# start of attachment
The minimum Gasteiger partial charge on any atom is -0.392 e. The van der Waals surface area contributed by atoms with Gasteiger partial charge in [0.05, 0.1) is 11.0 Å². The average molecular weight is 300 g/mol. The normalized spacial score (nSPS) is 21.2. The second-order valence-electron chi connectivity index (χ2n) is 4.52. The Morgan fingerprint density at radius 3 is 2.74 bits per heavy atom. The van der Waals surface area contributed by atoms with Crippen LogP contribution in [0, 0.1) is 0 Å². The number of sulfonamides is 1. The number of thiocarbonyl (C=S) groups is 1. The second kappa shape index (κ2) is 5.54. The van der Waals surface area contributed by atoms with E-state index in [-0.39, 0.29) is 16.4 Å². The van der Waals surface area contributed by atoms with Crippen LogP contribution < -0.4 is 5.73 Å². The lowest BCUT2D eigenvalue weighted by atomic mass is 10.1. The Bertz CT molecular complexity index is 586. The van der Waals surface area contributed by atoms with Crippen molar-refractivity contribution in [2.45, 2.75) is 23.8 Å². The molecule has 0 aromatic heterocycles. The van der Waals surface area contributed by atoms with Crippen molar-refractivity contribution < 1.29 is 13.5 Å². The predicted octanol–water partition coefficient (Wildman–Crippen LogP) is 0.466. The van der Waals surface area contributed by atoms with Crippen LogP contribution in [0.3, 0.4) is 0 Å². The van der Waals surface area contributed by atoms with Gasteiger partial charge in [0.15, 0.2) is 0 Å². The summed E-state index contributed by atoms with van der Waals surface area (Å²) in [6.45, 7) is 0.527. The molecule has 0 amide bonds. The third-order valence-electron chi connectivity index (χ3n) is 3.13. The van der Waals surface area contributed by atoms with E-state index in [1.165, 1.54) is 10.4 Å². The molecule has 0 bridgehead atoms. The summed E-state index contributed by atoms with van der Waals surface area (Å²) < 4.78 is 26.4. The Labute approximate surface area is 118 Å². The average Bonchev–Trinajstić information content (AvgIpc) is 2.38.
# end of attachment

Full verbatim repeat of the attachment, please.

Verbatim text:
The minimum Gasteiger partial charge on any atom is -0.392 e. The van der Waals surface area contributed by atoms with Gasteiger partial charge in [0.05, 0.1) is 11.0 Å². The average molecular weight is 300 g/mol. The normalized spacial score (nSPS) is 21.2. The second-order valence-electron chi connectivity index (χ2n) is 4.52. The Morgan fingerprint density at radius 3 is 2.74 bits per heavy atom. The van der Waals surface area contributed by atoms with Crippen LogP contribution in [0, 0.1) is 0 Å². The number of sulfonamides is 1. The number of thiocarbonyl (C=S) groups is 1. The second kappa shape index (κ2) is 5.54. The van der Waals surface area contributed by atoms with E-state index in [-0.39, 0.29) is 16.4 Å². The van der Waals surface area contributed by atoms with Crippen LogP contribution < -0.4 is 5.73 Å². The lowest BCUT2D eigenvalue weighted by atomic mass is 10.1. The Bertz CT molecular complexity index is 586. The van der Waals surface area contributed by atoms with Crippen molar-refractivity contribution in [2.45, 2.75) is 23.8 Å². The molecule has 0 aromatic heterocycles. The van der Waals surface area contributed by atoms with Crippen molar-refractivity contribution < 1.29 is 13.5 Å². The predicted octanol–water partition coefficient (Wildman–Crippen LogP) is 0.466. The van der Waals surface area contributed by atoms with Crippen LogP contribution in [0.3, 0.4) is 0 Å². The van der Waals surface area contributed by atoms with Gasteiger partial charge in [0.15, 0.2) is 0 Å². The summed E-state index contributed by atoms with van der Waals surface area (Å²) in [6.45, 7) is 0.527. The molecule has 0 amide bonds. The third-order valence-electron chi connectivity index (χ3n) is 3.13. The van der Waals surface area contributed by atoms with E-state index in [1.165, 1.54) is 10.4 Å². The molecule has 0 bridgehead atoms. The summed E-state index contributed by atoms with van der Waals surface area (Å²) < 4.78 is 26.4. The Labute approximate surface area is 118 Å². The average Bonchev–Trinajstić information content (AvgIpc) is 2.38.